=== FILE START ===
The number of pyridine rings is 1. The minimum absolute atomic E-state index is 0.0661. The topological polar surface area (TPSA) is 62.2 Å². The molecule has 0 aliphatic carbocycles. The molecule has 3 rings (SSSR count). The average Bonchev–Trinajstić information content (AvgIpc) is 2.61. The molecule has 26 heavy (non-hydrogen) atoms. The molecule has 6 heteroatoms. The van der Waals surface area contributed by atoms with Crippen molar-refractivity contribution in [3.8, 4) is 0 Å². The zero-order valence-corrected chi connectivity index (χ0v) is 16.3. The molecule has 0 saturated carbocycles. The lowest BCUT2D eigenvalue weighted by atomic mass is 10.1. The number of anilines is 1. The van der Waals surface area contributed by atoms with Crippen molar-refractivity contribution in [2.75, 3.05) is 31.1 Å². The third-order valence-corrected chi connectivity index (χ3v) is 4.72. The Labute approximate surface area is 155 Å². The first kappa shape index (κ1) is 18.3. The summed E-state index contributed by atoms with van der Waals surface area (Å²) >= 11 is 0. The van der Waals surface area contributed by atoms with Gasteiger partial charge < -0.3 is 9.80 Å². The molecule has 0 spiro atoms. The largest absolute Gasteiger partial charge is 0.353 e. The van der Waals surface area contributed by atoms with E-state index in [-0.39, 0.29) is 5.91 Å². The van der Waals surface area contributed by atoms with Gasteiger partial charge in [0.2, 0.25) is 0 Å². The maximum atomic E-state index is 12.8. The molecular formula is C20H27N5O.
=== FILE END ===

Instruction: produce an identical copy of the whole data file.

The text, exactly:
The number of pyridine rings is 1. The minimum absolute atomic E-state index is 0.0661. The topological polar surface area (TPSA) is 62.2 Å². The molecule has 0 aliphatic carbocycles. The molecule has 3 rings (SSSR count). The average Bonchev–Trinajstić information content (AvgIpc) is 2.61. The molecule has 26 heavy (non-hydrogen) atoms. The molecule has 6 heteroatoms. The van der Waals surface area contributed by atoms with Crippen molar-refractivity contribution in [3.8, 4) is 0 Å². The zero-order valence-corrected chi connectivity index (χ0v) is 16.3. The molecule has 0 saturated carbocycles. The lowest BCUT2D eigenvalue weighted by atomic mass is 10.1. The number of anilines is 1. The van der Waals surface area contributed by atoms with Crippen molar-refractivity contribution in [2.75, 3.05) is 31.1 Å². The third-order valence-corrected chi connectivity index (χ3v) is 4.72. The Labute approximate surface area is 155 Å². The first kappa shape index (κ1) is 18.3. The summed E-state index contributed by atoms with van der Waals surface area (Å²) >= 11 is 0. The van der Waals surface area contributed by atoms with Gasteiger partial charge < -0.3 is 9.80 Å². The molecule has 0 spiro atoms. The largest absolute Gasteiger partial charge is 0.353 e. The van der Waals surface area contributed by atoms with E-state index in [-0.39, 0.29) is 5.91 Å². The van der Waals surface area contributed by atoms with Gasteiger partial charge in [0.2, 0.25) is 0 Å². The maximum atomic E-state index is 12.8. The molecular formula is C20H27N5O.